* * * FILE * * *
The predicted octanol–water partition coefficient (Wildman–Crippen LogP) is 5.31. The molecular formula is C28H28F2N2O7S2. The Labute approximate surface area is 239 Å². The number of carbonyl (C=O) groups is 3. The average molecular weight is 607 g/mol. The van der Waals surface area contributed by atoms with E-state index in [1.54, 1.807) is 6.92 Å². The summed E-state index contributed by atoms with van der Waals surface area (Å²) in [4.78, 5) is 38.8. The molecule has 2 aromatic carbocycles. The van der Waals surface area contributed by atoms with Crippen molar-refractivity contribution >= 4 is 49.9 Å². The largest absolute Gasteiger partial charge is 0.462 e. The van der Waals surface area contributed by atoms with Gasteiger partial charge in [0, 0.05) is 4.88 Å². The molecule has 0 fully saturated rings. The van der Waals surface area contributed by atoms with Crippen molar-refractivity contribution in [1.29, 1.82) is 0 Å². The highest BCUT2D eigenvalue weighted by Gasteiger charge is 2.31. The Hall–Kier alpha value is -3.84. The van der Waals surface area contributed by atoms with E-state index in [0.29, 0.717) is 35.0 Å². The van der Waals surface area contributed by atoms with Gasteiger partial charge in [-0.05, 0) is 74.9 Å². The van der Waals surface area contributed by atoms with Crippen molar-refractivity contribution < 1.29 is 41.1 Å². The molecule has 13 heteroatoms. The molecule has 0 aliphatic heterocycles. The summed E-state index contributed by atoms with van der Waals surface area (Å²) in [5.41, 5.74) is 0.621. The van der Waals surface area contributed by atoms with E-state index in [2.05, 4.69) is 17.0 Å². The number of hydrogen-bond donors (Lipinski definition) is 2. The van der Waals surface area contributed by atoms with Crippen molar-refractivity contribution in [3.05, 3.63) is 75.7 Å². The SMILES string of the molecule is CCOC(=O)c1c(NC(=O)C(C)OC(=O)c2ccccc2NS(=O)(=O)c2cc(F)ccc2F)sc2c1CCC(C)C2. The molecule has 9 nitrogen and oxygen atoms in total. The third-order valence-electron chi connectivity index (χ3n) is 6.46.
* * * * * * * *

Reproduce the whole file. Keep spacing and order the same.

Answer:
The predicted octanol–water partition coefficient (Wildman–Crippen LogP) is 5.31. The molecular formula is C28H28F2N2O7S2. The Labute approximate surface area is 239 Å². The number of carbonyl (C=O) groups is 3. The average molecular weight is 607 g/mol. The van der Waals surface area contributed by atoms with E-state index in [1.54, 1.807) is 6.92 Å². The summed E-state index contributed by atoms with van der Waals surface area (Å²) in [4.78, 5) is 38.8. The molecule has 2 aromatic carbocycles. The van der Waals surface area contributed by atoms with Crippen molar-refractivity contribution >= 4 is 49.9 Å². The largest absolute Gasteiger partial charge is 0.462 e. The van der Waals surface area contributed by atoms with Gasteiger partial charge in [0, 0.05) is 4.88 Å². The molecule has 0 fully saturated rings. The van der Waals surface area contributed by atoms with Crippen molar-refractivity contribution in [1.29, 1.82) is 0 Å². The highest BCUT2D eigenvalue weighted by Gasteiger charge is 2.31. The Hall–Kier alpha value is -3.84. The van der Waals surface area contributed by atoms with E-state index in [0.29, 0.717) is 35.0 Å². The van der Waals surface area contributed by atoms with Gasteiger partial charge in [-0.05, 0) is 74.9 Å². The van der Waals surface area contributed by atoms with Crippen molar-refractivity contribution < 1.29 is 41.1 Å². The molecule has 13 heteroatoms. The molecule has 0 aliphatic heterocycles. The summed E-state index contributed by atoms with van der Waals surface area (Å²) in [5.41, 5.74) is 0.621. The van der Waals surface area contributed by atoms with E-state index in [2.05, 4.69) is 17.0 Å². The number of hydrogen-bond donors (Lipinski definition) is 2. The van der Waals surface area contributed by atoms with Crippen molar-refractivity contribution in [3.05, 3.63) is 75.7 Å². The SMILES string of the molecule is CCOC(=O)c1c(NC(=O)C(C)OC(=O)c2ccccc2NS(=O)(=O)c2cc(F)ccc2F)sc2c1CCC(C)C2. The molecule has 9 nitrogen and oxygen atoms in total. The third-order valence-electron chi connectivity index (χ3n) is 6.46.